How to negotiate a summer at home with your college student

It can be a jarring transition for the both of you, so set ground rules and talk them over together.

College students are coming home for the summer. It’s a huge readjustment for older teens who were living in dorms and in off-campus housing.

At school, they had complete freedom to come and go as they please, with no parental oversight. No one to ask you when you’re coming home, where you’re going, who you’re going with, or what you’re planning to do. No one to bug you about cleaning up your room or folding your laundry.

I remember when our kids came home from college — especially their first summer. They were snarky when I asked them when they were coming home from a night out with friends. They rolled their eyes when I wanted to know where they were going. They loved to point out that when they were at college, we never asked them what they were up to.

I suppose there is some truth to “out of sight, out of mind.” I rarely did wonder what they were doing on a Saturday night when they were off at school. But when they came home, it was entirely another matter. We were back to high school days— except that my parental authority was at a new low.

It’s important to remember that you and your children are making a big transition in your collective lives. They are taking their first steps on the adult stage — but they are still dependent on you. It’s natural for them to want to have more freedom and autonomy. And you are becoming less responsible for oversight.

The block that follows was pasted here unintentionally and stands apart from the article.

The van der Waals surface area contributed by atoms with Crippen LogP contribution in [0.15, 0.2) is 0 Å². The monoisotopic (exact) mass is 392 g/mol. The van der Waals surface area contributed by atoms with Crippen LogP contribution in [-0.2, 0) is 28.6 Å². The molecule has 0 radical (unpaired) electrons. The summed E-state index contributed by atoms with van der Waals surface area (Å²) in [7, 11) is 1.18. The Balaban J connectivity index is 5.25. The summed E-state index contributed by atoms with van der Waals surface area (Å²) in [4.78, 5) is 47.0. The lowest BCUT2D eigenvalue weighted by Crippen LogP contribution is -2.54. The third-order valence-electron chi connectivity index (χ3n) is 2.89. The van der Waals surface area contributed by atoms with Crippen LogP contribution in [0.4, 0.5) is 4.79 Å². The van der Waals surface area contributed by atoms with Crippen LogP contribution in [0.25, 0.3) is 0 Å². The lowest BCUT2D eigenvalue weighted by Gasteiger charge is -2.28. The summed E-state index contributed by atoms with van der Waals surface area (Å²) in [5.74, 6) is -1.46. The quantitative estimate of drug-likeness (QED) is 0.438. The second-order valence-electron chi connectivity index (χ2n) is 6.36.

So how can parents negotiate their college-aged kids’ summer at home?

Have a family meeting. Don’t wait until problems arise — an ounce of prevention is worth a pound of cure. Your house is not a hotel and you are not the bellhop. I liked to remind our kids that when people live together, it’s common courtesy to let others know what you’re doing and when you’ll be home. We didn’t set a curfew for them (that seemed hopeless, since they had none at college) but I did remind them that I did want an ETA so I wouldn’t worry. And, if something came up, I needed to get a text. This was not a “one and done” conversation — several reminders during the summer were required.

You are not the maid. The first summer they were home, I would wake up in the morning and find a complete mess in the kitchen. My daughters would stay up late baking and then leave everything as is. I made it very clear that I expected them to clean up after themselves. We also had to have this conversation many times over the summer.

We expected them to work. They were required to contribute to their college educations by earning their own spending money during summers. No work, no spending money when they were at college. They both liked to be independent and were used to having a job during high school, and so this went smoothly.

What’s yours is yours. The family car(s) is not the family car — it’s yours. You have total and complete say who drives the car, when and where. Sometimes, this was the only leverage I had when the going got tough. If things got too messy, I took their transportation off the table. Of course, they could always take the bus.

No matter how well you prepare for these summers, set ground rules and have frequent discussions. There will be rough spots. Everyone regresses back to high school days, and that’s no day at the beach. Be patient with your youngster and yourself.

After the first summer, our kids found ways to work in far-off locations. My older daughter worked in New Hampshire for the Appalachian Mountain Club; my younger daughter landed a paid internship in Boston. They still enjoyed short family vacations — but were happier to be on their own.

Paul Schoenfeld is a psychologist at The Everett Clinic. His Family Talk blog can be found at

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